Umno has made "several suggestions" to the Kedah palace as it bids to oust Datuk Seri Mukhriz Mahathir as chief minister, Prime Minister Najib Razak announced on Friday (Jan 29), although he refused to confirm that a leadership change was certain.
Datuk Seri Najib, who is the ruling party's president, told a press conference after a leadership meeting that he had an audience with the chairman of the northern state's Regency Council - made up of the state sultan's two brothers and only daughter - this morning.
"I informed him of several suggestions on behalf of Umno," he said but refused to give further details.
Mr Najib also denied that the palace had rejected Umno's choices for Menteri Besar, with powerful warlord Datuk Seri Ahmad Bashah Md Hanipah widely accepted as the frontrunner.
"No, not true. There was no rejection," he said.
In his first public comments on the Kedah leadership crisis, Mr Najib said he was aware of trouble brewing in the state, but only intervened after 14 out of 15 divisions decided to withdraw support for Mr Mukhriz.
"So as party president, I had to give serious consideration to the decision of the division chiefs," he said.
Mr Najib's meeting with the Kedah royalty comes more than a week after Kedah Umno leaders turned their backs on the son of Tun Mahathir Mohamad, the influential former premier who has led a faction pushing for Mr Najib's ouster.
However, without Mr Mukhriz, Umno has just 18 seats out of 36 in the state assembly with allies Malaysian Chinese Association (MCA) holding two seats.
A handful of Umno assemblymen are understood to still be loyal to the current Menteri Besar, although local media have reported that 17 Umno and two MCA lawmakers have agreed to remove him.
Mr Mukhriz had been present for the Supreme Council meeting, which by convention includes all state chiefs but left the party headquarters less than an hour later.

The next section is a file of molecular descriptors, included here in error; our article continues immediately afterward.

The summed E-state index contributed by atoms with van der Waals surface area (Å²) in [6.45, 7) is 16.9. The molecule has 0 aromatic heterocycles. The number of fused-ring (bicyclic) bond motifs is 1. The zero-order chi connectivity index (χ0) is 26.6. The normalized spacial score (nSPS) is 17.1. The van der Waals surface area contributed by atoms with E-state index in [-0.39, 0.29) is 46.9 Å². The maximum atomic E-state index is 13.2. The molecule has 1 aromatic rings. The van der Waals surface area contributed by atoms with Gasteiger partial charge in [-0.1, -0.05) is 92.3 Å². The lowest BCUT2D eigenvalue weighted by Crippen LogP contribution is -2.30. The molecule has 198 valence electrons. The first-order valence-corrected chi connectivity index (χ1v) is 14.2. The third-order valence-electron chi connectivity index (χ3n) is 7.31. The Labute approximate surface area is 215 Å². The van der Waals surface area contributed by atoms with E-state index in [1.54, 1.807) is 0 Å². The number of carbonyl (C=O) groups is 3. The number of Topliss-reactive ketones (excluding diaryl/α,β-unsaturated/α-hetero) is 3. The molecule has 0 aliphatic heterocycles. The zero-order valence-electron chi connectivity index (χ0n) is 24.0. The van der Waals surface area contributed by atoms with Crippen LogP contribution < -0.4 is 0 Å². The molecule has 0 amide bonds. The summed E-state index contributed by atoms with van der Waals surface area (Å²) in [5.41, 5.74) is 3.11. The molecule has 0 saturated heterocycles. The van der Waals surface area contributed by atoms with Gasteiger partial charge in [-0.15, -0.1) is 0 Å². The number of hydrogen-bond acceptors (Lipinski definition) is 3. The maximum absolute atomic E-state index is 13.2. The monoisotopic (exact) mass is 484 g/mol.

He told reporters that secretary-general Tengku Adnan Tengku Mansor had ordered those not invited to leave, adding that the instruction was clearly aimed at him.
But Datuk Seri Tengku Adnan refuted claims that Mr Mukhriz was personally barred from the meeting, saying that "he is only invited to attend Supreme Council meetings, if we decide there is no need to come, then there is no need to come".
Dr Mahathir, Malaysia's longest-serving leader, had last year joined a chorus of voices from across the political divide calling for Mr Najib to resign and be charged over graft charges relating to US$700 million (S$995 million) found in his private banking accounts. Others also questioning the Prime Minister's role in the deposits are Umno deputy president Muhyiddin Yassin and vice-president Shafie Apdal, both of whom were removed from Cabinet last July.
But the public prosecutor said on Tuesday there was no criminal wrongdoing on the Prime Minister's part in receiving a US$681-million "political donation" purportedly from the Saudi Royal family, nor up to RM75 million (S$26 million) from a government-owned company.
Mr Mukhriz's impending removal is widely believed to be engineered by Mr Najib's camp, and having weathered a year-long campaign to unseat him, the premier appears increasingly entrenched in power.